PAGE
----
The Pointless Pursuit of Perfection: Dog Fence Edition

A black dog sitting in the snow with trees in the background

Posted by Kyle

As winter turns to spring, projects around the homestead are starting to ramp up. We are still buried by at least a foot of snow but the temps have been hovering around 0°C for the last week or so and it’s starting to melt :D:D:D

This past weekend, Bonnie and I tackled a little DIY dog fence expansion. You see, our dogs aren’t what you would call “good dogs.” They tend to run away at any chance they get (they are half husky after all). We (mistakenly) thought that the 3′ wire fence we installed in the summer last year would contain them (HA!) but turns out once the snow gets 18″ deep and the dogs bend the top down a little they can basically step over it. So after the 50th time they escaped we decided we needed to do something about it.

Why did we think a 3′ fence would contain them? Mostly because they know what a fence is and they know they aren’t supposed to cross it. Of course I know a husky can jump over a 3′ fence. The point is, they knew they weren’t supposed to and respected the boundary for the most part. Just not enough to be reliable. But I digress.

A black dog sitting in the snow with trees in the background
Sophie – the black sheep of the family. Half Husky, half Lab, half pain in the butt. She was the primary escapist but once the line was crossed the other two followed suit

We were planning on building a fence around the homestead this summer anyway but decided to push up the project because we will be away for a couple weeks while someone stays here to watch the dogs. So out we went in to the melty, shin deep snow to fix a fence because, dogs. Gotta love ’em.

Now I bet you think this is going to be a tutorial post.. But it isn’t… Bear with me.

This article is actually about the shift in mindset that both Bonnie and I have undergone over the last year. You see the people we often refer to as “Old Us” would have done this fence “properly.” And by properly I mean we would have gone down to our local Home Depot, paid a bajillion dollars for a bajillion fence posts (we did 200 linear feet and didn’t even get 1/4 of the way around our yard). We would have drilled holes, set the posts with concrete, nailed in 2×4’s and screwed in a literal truckload of fence boards.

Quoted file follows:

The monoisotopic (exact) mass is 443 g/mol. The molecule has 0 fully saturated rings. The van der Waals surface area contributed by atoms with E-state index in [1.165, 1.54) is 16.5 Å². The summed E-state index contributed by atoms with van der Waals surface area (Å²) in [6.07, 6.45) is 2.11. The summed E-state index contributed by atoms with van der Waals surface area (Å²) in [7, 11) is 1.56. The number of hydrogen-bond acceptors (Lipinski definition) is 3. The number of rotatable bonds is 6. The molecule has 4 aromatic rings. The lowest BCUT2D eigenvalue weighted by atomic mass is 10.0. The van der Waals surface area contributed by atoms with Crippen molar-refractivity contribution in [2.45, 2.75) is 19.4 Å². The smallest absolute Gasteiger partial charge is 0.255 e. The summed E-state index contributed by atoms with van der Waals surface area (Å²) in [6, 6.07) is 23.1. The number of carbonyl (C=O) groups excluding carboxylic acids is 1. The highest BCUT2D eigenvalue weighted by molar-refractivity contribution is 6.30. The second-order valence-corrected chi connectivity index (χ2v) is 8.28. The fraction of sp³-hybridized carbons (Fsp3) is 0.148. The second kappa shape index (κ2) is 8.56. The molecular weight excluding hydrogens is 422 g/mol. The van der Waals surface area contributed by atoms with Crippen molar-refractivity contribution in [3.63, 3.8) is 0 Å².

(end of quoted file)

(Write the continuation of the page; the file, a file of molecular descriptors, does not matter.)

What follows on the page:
Now this all sounds great, and I am certain it would have looked amazing but it also would have been insanely expensive and we would have finished it just as Little H was leaving for college (she’s 2).

So what to do then?

Lately I’ve been reading “You Can Farm” by Joel Salatin and I think my favourite line in it so far has been his personal mantra of “Good enough is perfect.” This really resonated with me and reminded me of the 100’s of jobs that I have done with my dad where we get to that point and just look at each other and say “well I guess that is going to have to be good enough.” Is it perfect? No. But let’s be honest, when the job is done only you see the flaws anyway. To everyone else it looks fantastic.

So back to our fence.

We took a look around the yard and realized we had all the posts we needed in the ground, in a line, ready to go… Dead poplar trees! Our property is ringed with dead poplars. They were all planted around the same time and poplars don’t have a very long life span (25 years or so) and they all died at the same time. We figured why bother using new posts and doing 5x the work when mother nature has already done it for us.

So we fired up the chainsaw, trimmed up all the branches to 5′ and then simply rolled out our 4′ wire fence along the tree line. We used an 18ga air stapler to nail it right to the trees. Simple. If the snow wasn’t a factor the job would have been done in a couple hours. It took a little longer then we would have liked because we had to dig down to grass level, but saved us a ton of cash.

That is cash we can now dump in to the foundation fixing fund (now accepting donations, kiddin’… not kidding… kidding) because we are going to get slapped with a massive underpinning bill… This house is cursed. With a little creativity, coupled with our newfound imperfectness we were able to save a ton of time, money and labor that resulted in a perfectly functional dog fence.


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